A Practitioner’s Guide to Digital Transformation in Retail
I joined AWS two years ago to lead the professional services organization for the AWS retail segment. Throughout my career in technology consulting, I’ve worked with retailers that run the gamut in size, scope, market share, and sector. I’ve noticed a common dilemma when companies want to embark on transformational technology initiatives. Many retailers aren’t sure where to begin, which vendors to work with, and how to prioritize projects. That uncertainty can be risky and scary, especially with millions of budget dollars on the line.
I’ve also learned this key element to deliver successful technology implementations: Follow a proven process. And that’s exactly what my team does. We follow an established, validated, yet flexible, process to help our retail customers achieve their business transformation goals.
In this blog, I’ll explain our process for digital transformation. To bring the process to life, I’ll share an example of one of our multinational retail customers—a North American brick-and-mortar gas station and convenience enterprise. The new CEO had a vision. He wanted to increase the pace of innovation and introduce new solutions faster to the market. In the existing company culture, new ideas came from the top down. The CEO wanted to flip the script, so to speak, and overhaul the company culture so that all employees felt empowered to suggest innovative ideas. He also wanted a roadmap for a new crop of ideas to be implemented as quickly as possible.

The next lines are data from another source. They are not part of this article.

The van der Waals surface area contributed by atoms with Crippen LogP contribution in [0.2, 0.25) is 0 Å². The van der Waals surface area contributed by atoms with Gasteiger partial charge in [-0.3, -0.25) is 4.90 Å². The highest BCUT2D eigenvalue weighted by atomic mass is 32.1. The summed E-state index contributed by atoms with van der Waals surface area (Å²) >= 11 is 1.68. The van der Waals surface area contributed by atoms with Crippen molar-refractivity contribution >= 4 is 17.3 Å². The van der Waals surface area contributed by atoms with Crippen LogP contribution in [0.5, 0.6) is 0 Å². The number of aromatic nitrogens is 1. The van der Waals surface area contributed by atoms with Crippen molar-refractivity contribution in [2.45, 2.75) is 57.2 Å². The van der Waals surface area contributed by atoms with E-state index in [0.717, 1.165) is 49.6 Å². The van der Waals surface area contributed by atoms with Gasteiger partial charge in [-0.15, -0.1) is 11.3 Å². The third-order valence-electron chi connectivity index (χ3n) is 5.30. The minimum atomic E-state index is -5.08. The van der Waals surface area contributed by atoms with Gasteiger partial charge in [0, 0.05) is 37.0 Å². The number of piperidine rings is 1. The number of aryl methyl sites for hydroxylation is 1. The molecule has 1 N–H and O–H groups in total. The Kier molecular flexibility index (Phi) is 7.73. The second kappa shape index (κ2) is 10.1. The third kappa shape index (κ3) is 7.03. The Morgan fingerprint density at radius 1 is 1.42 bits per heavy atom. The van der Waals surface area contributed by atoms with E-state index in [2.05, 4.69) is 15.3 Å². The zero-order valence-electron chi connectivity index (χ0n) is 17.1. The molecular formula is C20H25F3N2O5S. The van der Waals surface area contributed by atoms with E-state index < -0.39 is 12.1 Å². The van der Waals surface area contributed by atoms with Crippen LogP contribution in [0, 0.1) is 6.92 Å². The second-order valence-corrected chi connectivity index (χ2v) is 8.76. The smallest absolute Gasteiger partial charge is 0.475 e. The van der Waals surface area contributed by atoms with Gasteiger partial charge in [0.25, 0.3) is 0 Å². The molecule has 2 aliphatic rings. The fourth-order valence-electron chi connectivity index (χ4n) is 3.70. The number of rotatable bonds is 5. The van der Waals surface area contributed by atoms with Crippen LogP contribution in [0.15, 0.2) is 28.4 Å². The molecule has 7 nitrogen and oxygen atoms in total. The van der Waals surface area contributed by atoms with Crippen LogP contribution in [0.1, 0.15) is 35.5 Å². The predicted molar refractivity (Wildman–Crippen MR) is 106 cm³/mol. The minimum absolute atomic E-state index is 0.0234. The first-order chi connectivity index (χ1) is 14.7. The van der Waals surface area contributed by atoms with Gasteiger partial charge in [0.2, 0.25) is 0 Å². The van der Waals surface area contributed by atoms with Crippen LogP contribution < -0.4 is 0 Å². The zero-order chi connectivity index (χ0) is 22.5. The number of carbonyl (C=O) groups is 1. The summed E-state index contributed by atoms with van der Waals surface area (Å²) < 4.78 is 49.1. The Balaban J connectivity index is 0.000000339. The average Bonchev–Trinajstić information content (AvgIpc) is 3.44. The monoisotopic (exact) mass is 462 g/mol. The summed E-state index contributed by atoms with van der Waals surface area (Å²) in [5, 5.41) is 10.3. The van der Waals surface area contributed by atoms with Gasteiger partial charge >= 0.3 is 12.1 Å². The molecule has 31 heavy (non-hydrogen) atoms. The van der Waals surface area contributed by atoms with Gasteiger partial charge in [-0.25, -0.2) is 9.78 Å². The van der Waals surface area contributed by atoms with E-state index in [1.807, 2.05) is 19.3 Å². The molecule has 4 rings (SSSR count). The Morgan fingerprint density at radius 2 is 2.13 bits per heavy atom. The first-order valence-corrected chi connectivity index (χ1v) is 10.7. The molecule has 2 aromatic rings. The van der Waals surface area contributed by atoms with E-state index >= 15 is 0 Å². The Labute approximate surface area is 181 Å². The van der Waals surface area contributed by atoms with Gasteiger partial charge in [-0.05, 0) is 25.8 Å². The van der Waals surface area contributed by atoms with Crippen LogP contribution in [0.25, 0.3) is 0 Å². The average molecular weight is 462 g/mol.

Our Proven Process: Working Backwards
Yes, you read that correctly. It may sound a bit counter-intuitive, but we start with the end in mind and work backwards. Here’s how we applied our process to our North American retail customer:
Uncover Initiatives with “Working Backwards” Sessions